Paul Taylor-Mills whom I’d worked previously with on Honk! approached me to supply some more theatre projection for his production of One Flew Over The Cuckoo’s Nest. Although I had already done a production at the Brideswell Theatre previously I was keen to work with Paul again so set about creating a new approach for this version. The play contains several dream sequence monologues for the chief, which I was to provide animated visuals for.
Re-reading the book I decided to go for a shadow puppet aesthetic which links to Kesey’s original imagery and allowed us to play a game with the blind on the nurses’ station, especially by incorporating the window panes into the shadows. The critical response was genuinely overwhelming.
This show is full of intelligent touches, including Tom Munday’s projection used to great effect when Dwayne Washington’s Chief Bromden tells his story. The London Magazine
Tom Munday’s animations are ingenious, beautiful and alternately delightful and unsettling. They operate as chapters, providing an alternative world to the grinding realism of the main action. Chief Bromden, the mute Native American, is given a voice in these sections as narrator and philosopher. He speaks beautifully and the overall effect is expertly augmented by the fantastical images of birds flying, the sun, moon and stars locked in a never-ending rotation. One Stop Arts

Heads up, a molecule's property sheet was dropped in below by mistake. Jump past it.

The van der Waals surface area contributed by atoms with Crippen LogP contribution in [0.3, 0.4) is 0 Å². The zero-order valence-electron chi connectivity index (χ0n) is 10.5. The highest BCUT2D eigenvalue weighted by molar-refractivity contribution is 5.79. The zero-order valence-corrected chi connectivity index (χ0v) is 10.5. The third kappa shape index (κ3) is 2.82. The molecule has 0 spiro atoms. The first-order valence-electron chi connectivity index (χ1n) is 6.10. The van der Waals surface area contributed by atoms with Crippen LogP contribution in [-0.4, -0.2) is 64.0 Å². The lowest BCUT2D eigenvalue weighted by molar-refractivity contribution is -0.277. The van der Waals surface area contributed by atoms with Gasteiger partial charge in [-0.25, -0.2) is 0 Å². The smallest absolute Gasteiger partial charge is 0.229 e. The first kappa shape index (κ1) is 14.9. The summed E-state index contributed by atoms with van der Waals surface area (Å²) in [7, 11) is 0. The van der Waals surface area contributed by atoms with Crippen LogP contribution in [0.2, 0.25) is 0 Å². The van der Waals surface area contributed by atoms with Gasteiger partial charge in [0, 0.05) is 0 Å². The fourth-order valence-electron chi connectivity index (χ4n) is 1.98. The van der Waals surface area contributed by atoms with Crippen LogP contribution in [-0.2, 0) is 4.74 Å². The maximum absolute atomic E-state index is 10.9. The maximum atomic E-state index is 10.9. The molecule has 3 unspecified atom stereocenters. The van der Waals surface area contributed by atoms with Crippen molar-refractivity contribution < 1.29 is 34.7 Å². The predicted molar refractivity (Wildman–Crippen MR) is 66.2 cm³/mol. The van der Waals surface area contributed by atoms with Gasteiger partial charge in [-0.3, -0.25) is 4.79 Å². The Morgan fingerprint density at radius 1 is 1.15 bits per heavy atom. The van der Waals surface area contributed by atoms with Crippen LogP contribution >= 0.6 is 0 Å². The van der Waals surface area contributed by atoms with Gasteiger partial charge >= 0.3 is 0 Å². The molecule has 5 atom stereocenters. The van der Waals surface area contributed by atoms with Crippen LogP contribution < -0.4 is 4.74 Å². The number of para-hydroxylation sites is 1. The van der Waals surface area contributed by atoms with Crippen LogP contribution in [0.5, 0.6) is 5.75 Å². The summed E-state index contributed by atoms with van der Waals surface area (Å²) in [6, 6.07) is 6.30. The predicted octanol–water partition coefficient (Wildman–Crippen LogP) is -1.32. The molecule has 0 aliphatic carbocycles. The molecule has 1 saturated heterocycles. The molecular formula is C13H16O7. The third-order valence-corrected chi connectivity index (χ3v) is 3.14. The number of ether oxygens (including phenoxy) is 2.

The highlight of the show is the use of animation. Designed by Tom Munday, these serene, simplistic images are projected onto a screen on the set and add a depth and delicacy to Chief’s memories. They add a mark of originality on production, which differentiates itself from the film or novel. Paul Taylor-Mills’s direction shows his ability to fully exploit the space and maximise the talent of the actors. Broadyway Baby
David Shields’ set is a grimly functional rendering of mental hospital recreation room, the subtle and pretty addition of origami birds clustered around the upper window a neat touch. Special mention to the beautiful projections, designed by Tom Munday, which punctuate the action and bridge the scene changes alongside soliloquies from the ward’s longest serving inmate. Gay Times
Effective too is Dwayne Washington, who as native American Chief Bromden delivers a series of monologues that pepper the play. While his dialogue all too often has to compete with some overloud music, they are accompanied by frankly beautiful shadow puppetry visuals by Tom Munday which are the visual highlight of the evening. Scott Matthewman
Tom Munday’s projections on the nurses’ blind are a beautiful visual narration alongside the monologue of the characters and capture our imagination with rustic shadow puppetry, before we are rudely awakened from our dream-like state by the institution’s harsh, clinical strip lights. A Younger Theatre